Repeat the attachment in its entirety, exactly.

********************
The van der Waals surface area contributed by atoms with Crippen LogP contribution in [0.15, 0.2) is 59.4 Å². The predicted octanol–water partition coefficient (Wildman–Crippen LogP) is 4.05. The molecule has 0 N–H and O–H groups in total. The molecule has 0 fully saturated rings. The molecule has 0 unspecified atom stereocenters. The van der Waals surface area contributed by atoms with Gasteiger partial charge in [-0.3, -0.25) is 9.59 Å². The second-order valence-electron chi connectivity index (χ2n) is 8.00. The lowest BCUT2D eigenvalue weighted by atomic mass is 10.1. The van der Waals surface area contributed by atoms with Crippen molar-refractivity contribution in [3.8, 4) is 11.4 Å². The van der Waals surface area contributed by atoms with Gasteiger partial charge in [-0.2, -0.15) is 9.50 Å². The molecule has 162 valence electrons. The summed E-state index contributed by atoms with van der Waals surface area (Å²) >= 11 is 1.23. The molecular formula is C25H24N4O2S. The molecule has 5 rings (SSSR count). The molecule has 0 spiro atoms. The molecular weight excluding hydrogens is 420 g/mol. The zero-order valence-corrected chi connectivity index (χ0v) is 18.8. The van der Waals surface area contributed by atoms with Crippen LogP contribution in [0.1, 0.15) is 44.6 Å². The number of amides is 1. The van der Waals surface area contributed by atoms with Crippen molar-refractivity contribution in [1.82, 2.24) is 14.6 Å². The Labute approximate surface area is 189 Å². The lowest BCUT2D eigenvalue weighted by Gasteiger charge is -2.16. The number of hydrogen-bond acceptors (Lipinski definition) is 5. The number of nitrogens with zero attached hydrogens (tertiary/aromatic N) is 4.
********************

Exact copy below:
The van der Waals surface area contributed by atoms with Crippen LogP contribution in [0.15, 0.2) is 59.4 Å². The predicted octanol–water partition coefficient (Wildman–Crippen LogP) is 4.05. The molecule has 0 N–H and O–H groups in total. The molecule has 0 fully saturated rings. The molecule has 0 unspecified atom stereocenters. The van der Waals surface area contributed by atoms with Gasteiger partial charge in [-0.3, -0.25) is 9.59 Å². The second-order valence-electron chi connectivity index (χ2n) is 8.00. The lowest BCUT2D eigenvalue weighted by atomic mass is 10.1. The van der Waals surface area contributed by atoms with Crippen molar-refractivity contribution in [3.8, 4) is 11.4 Å². The van der Waals surface area contributed by atoms with Gasteiger partial charge in [-0.2, -0.15) is 9.50 Å². The molecule has 162 valence electrons. The summed E-state index contributed by atoms with van der Waals surface area (Å²) >= 11 is 1.23. The molecular formula is C25H24N4O2S. The molecule has 5 rings (SSSR count). The molecule has 0 spiro atoms. The molecular weight excluding hydrogens is 420 g/mol. The zero-order valence-corrected chi connectivity index (χ0v) is 18.8. The van der Waals surface area contributed by atoms with Crippen LogP contribution in [0.1, 0.15) is 44.6 Å². The number of amides is 1. The van der Waals surface area contributed by atoms with Crippen molar-refractivity contribution in [1.82, 2.24) is 14.6 Å². The Labute approximate surface area is 189 Å². The lowest BCUT2D eigenvalue weighted by Gasteiger charge is -2.16. The number of hydrogen-bond acceptors (Lipinski definition) is 5. The number of nitrogens with zero attached hydrogens (tertiary/aromatic N) is 4.